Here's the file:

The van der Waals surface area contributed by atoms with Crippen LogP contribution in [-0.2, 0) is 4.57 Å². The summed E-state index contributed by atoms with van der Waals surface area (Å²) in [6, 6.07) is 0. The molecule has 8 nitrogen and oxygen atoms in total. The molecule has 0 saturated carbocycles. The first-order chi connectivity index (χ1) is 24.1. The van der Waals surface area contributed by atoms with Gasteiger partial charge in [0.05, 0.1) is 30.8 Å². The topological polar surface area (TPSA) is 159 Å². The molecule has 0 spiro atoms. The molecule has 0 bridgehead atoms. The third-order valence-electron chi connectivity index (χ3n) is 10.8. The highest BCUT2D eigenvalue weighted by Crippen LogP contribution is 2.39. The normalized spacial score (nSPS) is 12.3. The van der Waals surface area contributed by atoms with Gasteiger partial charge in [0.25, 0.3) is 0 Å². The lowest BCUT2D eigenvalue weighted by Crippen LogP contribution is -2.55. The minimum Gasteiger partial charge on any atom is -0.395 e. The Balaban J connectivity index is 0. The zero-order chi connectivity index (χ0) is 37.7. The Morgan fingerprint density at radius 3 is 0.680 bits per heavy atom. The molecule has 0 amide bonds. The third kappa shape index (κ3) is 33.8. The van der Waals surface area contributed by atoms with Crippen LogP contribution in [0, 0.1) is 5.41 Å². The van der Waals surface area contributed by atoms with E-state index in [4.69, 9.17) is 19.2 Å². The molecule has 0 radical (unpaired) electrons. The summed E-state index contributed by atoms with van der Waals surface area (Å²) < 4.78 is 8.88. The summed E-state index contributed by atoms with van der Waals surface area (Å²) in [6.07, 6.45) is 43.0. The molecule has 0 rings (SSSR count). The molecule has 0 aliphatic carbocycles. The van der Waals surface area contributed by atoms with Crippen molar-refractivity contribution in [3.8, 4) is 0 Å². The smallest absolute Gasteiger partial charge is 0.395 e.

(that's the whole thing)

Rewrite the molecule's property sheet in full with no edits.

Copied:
The van der Waals surface area contributed by atoms with Crippen LogP contribution in [-0.2, 0) is 4.57 Å². The summed E-state index contributed by atoms with van der Waals surface area (Å²) in [6, 6.07) is 0. The molecule has 8 nitrogen and oxygen atoms in total. The molecule has 0 saturated carbocycles. The first-order chi connectivity index (χ1) is 24.1. The van der Waals surface area contributed by atoms with Gasteiger partial charge in [0.05, 0.1) is 30.8 Å². The topological polar surface area (TPSA) is 159 Å². The molecule has 0 spiro atoms. The molecule has 0 bridgehead atoms. The third-order valence-electron chi connectivity index (χ3n) is 10.8. The highest BCUT2D eigenvalue weighted by Crippen LogP contribution is 2.39. The normalized spacial score (nSPS) is 12.3. The van der Waals surface area contributed by atoms with Gasteiger partial charge in [0.25, 0.3) is 0 Å². The lowest BCUT2D eigenvalue weighted by Crippen LogP contribution is -2.55. The minimum Gasteiger partial charge on any atom is -0.395 e. The Balaban J connectivity index is 0. The zero-order chi connectivity index (χ0) is 37.7. The Morgan fingerprint density at radius 3 is 0.680 bits per heavy atom. The molecule has 0 amide bonds. The third kappa shape index (κ3) is 33.8. The van der Waals surface area contributed by atoms with Crippen LogP contribution in [0, 0.1) is 5.41 Å². The van der Waals surface area contributed by atoms with E-state index in [4.69, 9.17) is 19.2 Å². The molecule has 0 radical (unpaired) electrons. The summed E-state index contributed by atoms with van der Waals surface area (Å²) < 4.78 is 8.88. The summed E-state index contributed by atoms with van der Waals surface area (Å²) in [6.07, 6.45) is 43.0. The molecule has 0 rings (SSSR count). The molecule has 0 aliphatic carbocycles. The van der Waals surface area contributed by atoms with Crippen molar-refractivity contribution in [3.8, 4) is 0 Å². The smallest absolute Gasteiger partial charge is 0.395 e.